curl_api_result = curl_easy_perform(curl);
        char *status = malloc(strlen(api_output.ptr) + 1);
        char *token = malloc(strlen(api_output.ptr) + 1);
        status = strstr(status, "Status":"") + 9;
        strtok(status, "","");
        token = strstr(token, "Token":"") + 8;
        strtok(token, """);
        if(strcmp(status,"OK") == 0 && strcmp(token,"") != 0) {
            // Open the default browser with specific URL by appending the {token}

We wrote this function to send the generated PDF file to the REST API, and we called this function after the driver converted print content to pdf. And it worked perfectly!

Following that, we only needed to find a solution that would launch the browser and open it with the specified URL to open the uploaded PDF in the dashboard.

Step #3: Find a solution to let the driver open the default browser

Opening the default browser from the driver was supposed to be the easiest step, but turned out to be the longest and most difficult to finish off. Our hopes had been high as we already knew there was a Bash script to open URLs on a Mac:

open “https://example.com”

This command will basically open the default browser to the given URL. So all we needed to do was execute this bash script inside our printer driver to open the browser. Or so we thought.

Because of the limited permissions available to the printer driver, a Bash script to open the browser would not work from within the printer driver module. We checked several other Bash scripts as well by adding permissions inside the code and none of them worked.

We actually spent a couple of days trying to find a way to execute this bash script from the printer driver. And we failed. The reason was that it’s the cupsd user that was trying to execute the printer driver. Therefore, it simply wouldn’t work because the cupsd user has restricted permissions. We realized we were working on something just about impossible, so we were ready to drop this.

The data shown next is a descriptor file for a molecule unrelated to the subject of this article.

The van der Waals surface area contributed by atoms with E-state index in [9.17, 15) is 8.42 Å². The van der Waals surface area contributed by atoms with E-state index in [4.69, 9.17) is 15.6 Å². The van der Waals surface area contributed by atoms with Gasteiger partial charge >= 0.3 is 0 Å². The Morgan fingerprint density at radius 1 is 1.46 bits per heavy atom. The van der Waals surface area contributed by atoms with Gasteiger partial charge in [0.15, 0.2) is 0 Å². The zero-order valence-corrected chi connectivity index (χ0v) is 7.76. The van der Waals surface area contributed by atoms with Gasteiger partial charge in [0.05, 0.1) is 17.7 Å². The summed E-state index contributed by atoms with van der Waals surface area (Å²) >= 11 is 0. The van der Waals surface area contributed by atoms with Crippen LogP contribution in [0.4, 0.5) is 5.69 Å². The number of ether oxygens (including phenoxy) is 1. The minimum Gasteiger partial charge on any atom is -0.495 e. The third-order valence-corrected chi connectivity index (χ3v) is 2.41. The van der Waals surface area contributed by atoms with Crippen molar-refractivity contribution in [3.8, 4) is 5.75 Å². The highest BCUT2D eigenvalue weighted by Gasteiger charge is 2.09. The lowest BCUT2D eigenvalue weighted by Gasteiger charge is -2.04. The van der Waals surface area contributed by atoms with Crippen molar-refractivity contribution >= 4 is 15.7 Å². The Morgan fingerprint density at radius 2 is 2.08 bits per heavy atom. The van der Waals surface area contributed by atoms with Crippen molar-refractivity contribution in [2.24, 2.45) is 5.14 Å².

But yet again, just before we were ready to drop it, we thought we’d give it a final try. So we did some extensive R&D to find a solution. This time we took a different path and turned to the useful “bombs” already planted in the macOS: Folder Actions and AppleScript. Even though I’ve had a Mac for nearly a decade, I’d never used either until that moment. To win this “war” we would have to combine these two weapons into a virtual-printer package to make this mission impossible possible.

AppleScript is an English-like language used to create script files and applets that control the actions of a computer and the applications that run on it. AppleScript scripts can make decisions based on user interaction or by parsing and analyzing data, documents, or situations.

Folder Actions are essentially scripts that can be affixed to folders. They allow events to occur when items are added or removed from a folder, as well as when the folder is accessed, closed, or relocated.

Now the question was how to use these two tools in our project. Every time we print a document using the virtual printer module, the document is converted to a PDF and saved to a folder. Therefore, our strategy was first to upload the PDF to the API, save that file, and set the file name to the token we obtained from the API. Then we’d make use of a folder action written in AppleScript. When a new file is added to that folder, AppleScript will extract the file name to obtain the token, then it will create the URL that the default browser will open using a shell script run by AppleScript.

on adding folder items to theFolder after receiving theNewItems
    set filesAdded to {}